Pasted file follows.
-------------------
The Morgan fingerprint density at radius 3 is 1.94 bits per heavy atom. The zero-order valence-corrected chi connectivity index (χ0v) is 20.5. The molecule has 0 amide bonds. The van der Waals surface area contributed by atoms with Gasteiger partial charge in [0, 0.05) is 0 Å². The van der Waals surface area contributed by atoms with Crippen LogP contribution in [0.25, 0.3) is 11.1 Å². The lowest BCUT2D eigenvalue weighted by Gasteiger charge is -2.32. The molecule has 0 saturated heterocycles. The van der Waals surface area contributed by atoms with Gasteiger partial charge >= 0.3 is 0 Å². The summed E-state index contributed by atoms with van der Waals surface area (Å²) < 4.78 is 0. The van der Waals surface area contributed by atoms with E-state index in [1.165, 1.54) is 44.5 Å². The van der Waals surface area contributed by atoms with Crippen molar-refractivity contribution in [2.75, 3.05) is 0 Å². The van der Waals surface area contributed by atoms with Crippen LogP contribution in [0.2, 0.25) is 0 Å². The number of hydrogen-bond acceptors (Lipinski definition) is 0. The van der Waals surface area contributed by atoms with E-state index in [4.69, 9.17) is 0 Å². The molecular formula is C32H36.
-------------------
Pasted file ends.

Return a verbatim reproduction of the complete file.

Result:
The Morgan fingerprint density at radius 3 is 1.94 bits per heavy atom. The zero-order valence-corrected chi connectivity index (χ0v) is 20.5. The molecule has 0 amide bonds. The van der Waals surface area contributed by atoms with Gasteiger partial charge in [0, 0.05) is 0 Å². The van der Waals surface area contributed by atoms with Crippen LogP contribution in [0.25, 0.3) is 11.1 Å². The lowest BCUT2D eigenvalue weighted by Gasteiger charge is -2.32. The molecule has 0 saturated heterocycles. The van der Waals surface area contributed by atoms with Gasteiger partial charge >= 0.3 is 0 Å². The summed E-state index contributed by atoms with van der Waals surface area (Å²) < 4.78 is 0. The van der Waals surface area contributed by atoms with E-state index in [1.165, 1.54) is 44.5 Å². The van der Waals surface area contributed by atoms with Crippen molar-refractivity contribution in [2.75, 3.05) is 0 Å². The van der Waals surface area contributed by atoms with Crippen LogP contribution in [0.2, 0.25) is 0 Å². The number of hydrogen-bond acceptors (Lipinski definition) is 0. The van der Waals surface area contributed by atoms with E-state index in [4.69, 9.17) is 0 Å². The molecular formula is C32H36.